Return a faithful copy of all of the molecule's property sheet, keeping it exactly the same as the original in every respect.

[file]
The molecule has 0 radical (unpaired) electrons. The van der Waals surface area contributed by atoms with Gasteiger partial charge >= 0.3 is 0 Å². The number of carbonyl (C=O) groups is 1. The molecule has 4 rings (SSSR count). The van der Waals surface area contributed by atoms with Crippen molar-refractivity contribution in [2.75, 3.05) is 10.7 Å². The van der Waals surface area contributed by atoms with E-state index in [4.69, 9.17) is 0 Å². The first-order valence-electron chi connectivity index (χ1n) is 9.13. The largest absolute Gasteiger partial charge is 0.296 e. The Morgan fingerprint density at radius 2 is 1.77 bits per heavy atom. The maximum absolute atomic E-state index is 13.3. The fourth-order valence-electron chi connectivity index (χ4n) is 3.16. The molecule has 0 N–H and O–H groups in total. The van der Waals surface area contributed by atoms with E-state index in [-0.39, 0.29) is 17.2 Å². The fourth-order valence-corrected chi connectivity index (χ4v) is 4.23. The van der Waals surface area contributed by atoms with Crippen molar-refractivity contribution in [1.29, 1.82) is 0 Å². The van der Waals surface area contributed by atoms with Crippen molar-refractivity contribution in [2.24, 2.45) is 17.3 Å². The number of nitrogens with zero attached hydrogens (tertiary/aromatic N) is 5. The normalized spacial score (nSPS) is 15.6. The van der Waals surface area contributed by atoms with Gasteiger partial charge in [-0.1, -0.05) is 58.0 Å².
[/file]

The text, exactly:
The molecule has 0 radical (unpaired) electrons. The van der Waals surface area contributed by atoms with Gasteiger partial charge >= 0.3 is 0 Å². The number of carbonyl (C=O) groups is 1. The molecule has 4 rings (SSSR count). The van der Waals surface area contributed by atoms with Crippen molar-refractivity contribution in [2.75, 3.05) is 10.7 Å². The van der Waals surface area contributed by atoms with E-state index in [4.69, 9.17) is 0 Å². The first-order valence-electron chi connectivity index (χ1n) is 9.13. The largest absolute Gasteiger partial charge is 0.296 e. The Morgan fingerprint density at radius 2 is 1.77 bits per heavy atom. The maximum absolute atomic E-state index is 13.3. The fourth-order valence-electron chi connectivity index (χ4n) is 3.16. The molecule has 0 N–H and O–H groups in total. The van der Waals surface area contributed by atoms with E-state index in [-0.39, 0.29) is 17.2 Å². The fourth-order valence-corrected chi connectivity index (χ4v) is 4.23. The van der Waals surface area contributed by atoms with Crippen molar-refractivity contribution in [1.29, 1.82) is 0 Å². The van der Waals surface area contributed by atoms with Crippen molar-refractivity contribution in [2.24, 2.45) is 17.3 Å². The number of nitrogens with zero attached hydrogens (tertiary/aromatic N) is 5. The normalized spacial score (nSPS) is 15.6. The van der Waals surface area contributed by atoms with Gasteiger partial charge in [-0.1, -0.05) is 58.0 Å².